The semantics of interest are the presence of multiple sub-goals and the order of their execution. To capture them, we generate an instruction’s language, where every instruction describes what objects (referents) the agent should visit and in what order.

The generated language operates on only one task – “Go to the …“, and three referents: red, blue, and green. An instruction may contain multiple sub-goals, and these sub-goals are connected in special ways. In the setting of task-oriented language grounding, we denote the connections between sub-goals that define the order of execution as the order connectors.

We distinguish between linear and non-linear order connectors. The former refers to the connectors that preserve the order as they appear in the language input, e.g. “Go to the red, go to the blue“, “comma“ is a linear connector, as the order of execution is the same as the sub-goals ordered in the input. The non-linear connectors may change the order of execution in any way, e.g. “Go to the red, go to the green, but first go to the blue“, “but first“ is a non-linear connector as the last sub-goal in the language input should be executed the first.

The generated language contains three order connectors: one linear – “comma“, and two non-linear – “but first“, “but before“. The connector “but before“ swaps the order of two consecutive sub-goals, e.g. “Go to the red, go to the green, but before go to the blue“ resolves to [red, blue, green]. Figure 2 depicts how the language is generated on the level of order connectors. If “but before“ or “but first“ connectors are present, we restrict them to be the last order connector in the instruction to avoid ambiguity in the language. The generated language excludes all the instructions that resolve to the visitation of the same item two or more times in a row (e.g “Go to the red, go to the blue, but first go to the red“ is not allowed).

2.3 Evaluation

Language Subset Example Instruction Example Order
Comma Go to the red, go to the blue, go to the green red, blue, green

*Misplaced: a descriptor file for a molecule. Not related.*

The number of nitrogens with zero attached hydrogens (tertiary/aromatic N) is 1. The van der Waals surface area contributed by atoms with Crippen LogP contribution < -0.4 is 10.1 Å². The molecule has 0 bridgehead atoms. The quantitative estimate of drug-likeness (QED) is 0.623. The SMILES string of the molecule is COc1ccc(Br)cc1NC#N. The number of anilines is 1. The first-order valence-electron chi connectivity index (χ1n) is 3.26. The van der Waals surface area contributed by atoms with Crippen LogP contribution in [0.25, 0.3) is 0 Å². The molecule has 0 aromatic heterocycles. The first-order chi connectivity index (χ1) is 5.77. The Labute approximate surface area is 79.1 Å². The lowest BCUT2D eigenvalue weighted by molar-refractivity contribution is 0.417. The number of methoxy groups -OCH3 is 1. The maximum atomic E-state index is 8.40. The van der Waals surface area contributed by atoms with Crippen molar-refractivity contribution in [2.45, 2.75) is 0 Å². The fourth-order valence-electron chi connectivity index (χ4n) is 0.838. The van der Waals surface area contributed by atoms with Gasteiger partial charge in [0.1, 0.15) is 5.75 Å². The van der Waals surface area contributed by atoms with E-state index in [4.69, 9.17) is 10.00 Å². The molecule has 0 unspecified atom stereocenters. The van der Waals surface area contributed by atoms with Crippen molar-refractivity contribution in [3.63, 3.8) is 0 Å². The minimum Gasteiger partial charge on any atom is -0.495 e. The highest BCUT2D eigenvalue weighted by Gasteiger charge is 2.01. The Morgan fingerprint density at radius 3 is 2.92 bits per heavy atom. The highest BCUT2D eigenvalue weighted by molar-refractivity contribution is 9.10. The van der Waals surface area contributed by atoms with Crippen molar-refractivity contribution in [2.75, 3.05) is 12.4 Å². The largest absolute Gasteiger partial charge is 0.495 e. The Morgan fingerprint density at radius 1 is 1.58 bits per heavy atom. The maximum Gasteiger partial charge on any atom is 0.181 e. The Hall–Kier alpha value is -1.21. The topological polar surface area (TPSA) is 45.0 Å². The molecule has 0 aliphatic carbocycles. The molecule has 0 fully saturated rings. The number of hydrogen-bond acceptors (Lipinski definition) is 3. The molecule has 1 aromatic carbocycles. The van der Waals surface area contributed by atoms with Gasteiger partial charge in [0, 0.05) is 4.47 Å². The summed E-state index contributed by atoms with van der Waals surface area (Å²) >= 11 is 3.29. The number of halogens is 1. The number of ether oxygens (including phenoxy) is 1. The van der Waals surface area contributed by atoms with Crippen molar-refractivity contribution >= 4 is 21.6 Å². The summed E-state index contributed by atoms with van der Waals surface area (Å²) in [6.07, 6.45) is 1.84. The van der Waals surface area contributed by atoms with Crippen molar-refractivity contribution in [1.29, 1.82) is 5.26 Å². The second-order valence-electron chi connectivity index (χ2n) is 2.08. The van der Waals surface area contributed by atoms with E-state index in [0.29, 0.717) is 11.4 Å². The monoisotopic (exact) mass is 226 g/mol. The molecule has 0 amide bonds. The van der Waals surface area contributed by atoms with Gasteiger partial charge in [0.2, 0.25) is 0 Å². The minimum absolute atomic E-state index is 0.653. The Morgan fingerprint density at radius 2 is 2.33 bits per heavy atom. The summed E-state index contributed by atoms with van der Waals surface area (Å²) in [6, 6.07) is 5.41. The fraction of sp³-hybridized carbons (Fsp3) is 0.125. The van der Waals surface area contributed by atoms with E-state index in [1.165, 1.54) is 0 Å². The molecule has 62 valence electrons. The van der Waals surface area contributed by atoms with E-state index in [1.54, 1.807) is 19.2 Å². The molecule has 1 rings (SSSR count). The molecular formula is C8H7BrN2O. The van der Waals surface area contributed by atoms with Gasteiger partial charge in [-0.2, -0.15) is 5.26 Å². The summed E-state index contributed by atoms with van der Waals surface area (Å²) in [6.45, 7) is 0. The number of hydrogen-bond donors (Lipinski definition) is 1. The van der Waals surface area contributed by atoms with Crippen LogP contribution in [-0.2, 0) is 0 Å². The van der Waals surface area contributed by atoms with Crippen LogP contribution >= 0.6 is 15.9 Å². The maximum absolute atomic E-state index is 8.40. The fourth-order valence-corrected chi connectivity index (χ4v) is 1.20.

Comma-ButFirst Go to the red, go to the blue, but first go to the green green, red, blue
Comma-ButBefore Go to the red, go to the blue, but before go to the green red, green, blue
Table 1: Example instructions of the target language subsets.
Language Subset Order Connectors # Training # Testing
Comma comma 21 168
Comma-ButFirst comma, but first 39 336
Comma-ButBefore comma, but before 39 336
Table 2: Description of the target language subsets. Comma is a subset of both Comma-ButFirst and Comma-ButBefore.

The evaluation is built around instructions’ allocation in order to assess the effect of different order connectors. We extract three subsets of the language: Comma, Comma-ButFirst, Comma-ButBefore. The first subset is designated to assess the performance on the language input with linear order connectors only. The goal of the two last subsets is to measure the performance in the presence of non-linear connectors of different type: absolute position change (Comma-ButFirst) and the relative position change (Comma-ButBefore).

For every subset, we make two splits, one – for the evaluation of training performance, the other – for the evaluation of generalization to a higher number of sub-goals. The splits are obtained as depicted in Figure 3. We limit every subset to include instructions with six sub-goals at max. Then we split it into the training and testing parts. The training part contains all the instructions bounded by 3 sub-goals, and the testing part contains the rest.

Table 2 describes what order connectors are present in every subset, and how many instructions are in the training and testing splits. The Comma is a subset of both Comma-ButFirst and Comma-ButBefore.

To measure the training performance, we vary the proportion of training instructions from 0.1 to 0.9 with a step of 0.1. The performance on the training instructions is quantified as the success rate on these instructions. To measure the testing performance, we train the models on the biggest proportion of the training instructions.

As for the environment’s layout, we randomly sampled only one instance, and utilize it in both training and testing scenarios for all of the algorithms to reduce the computing time, as the layouts generalization is not in the scope of this study.

Figure 3: The split of instructions within the generated language subsets. In the end, we obtain two splits: training and testing. The N% of the instructions with 1-3 subgoals are sampled for training.

3 Methods

3.1 Algorithms

We focus on one of the offline reinforcement learning baseline algorithms - single-actor Dueling DQN (DDQN) Wang et al. (2016). In particular, we vary two components: the network’s architecture and the form of the experience replay.

For the latter, we examine the Prioritized Experience Replay Schaul et al. (2016), which is hypothesized to provide a form of implicit curriculum.

For the former, we experiment with Gated-Attention (GA) and Concatenation (Cat) architectures Chaplot et al. (2018). As the GA was shown to be advantageous for the language input in VizDOOM environment Kempka et al. (2016); Chaplot et al. (2018). But, the language input in Chaplot et al. (2018) primarily concentrated on different object attributes, we are interested in whether this mechanism will have a positive impact on instructions with multiple sub-goals as well.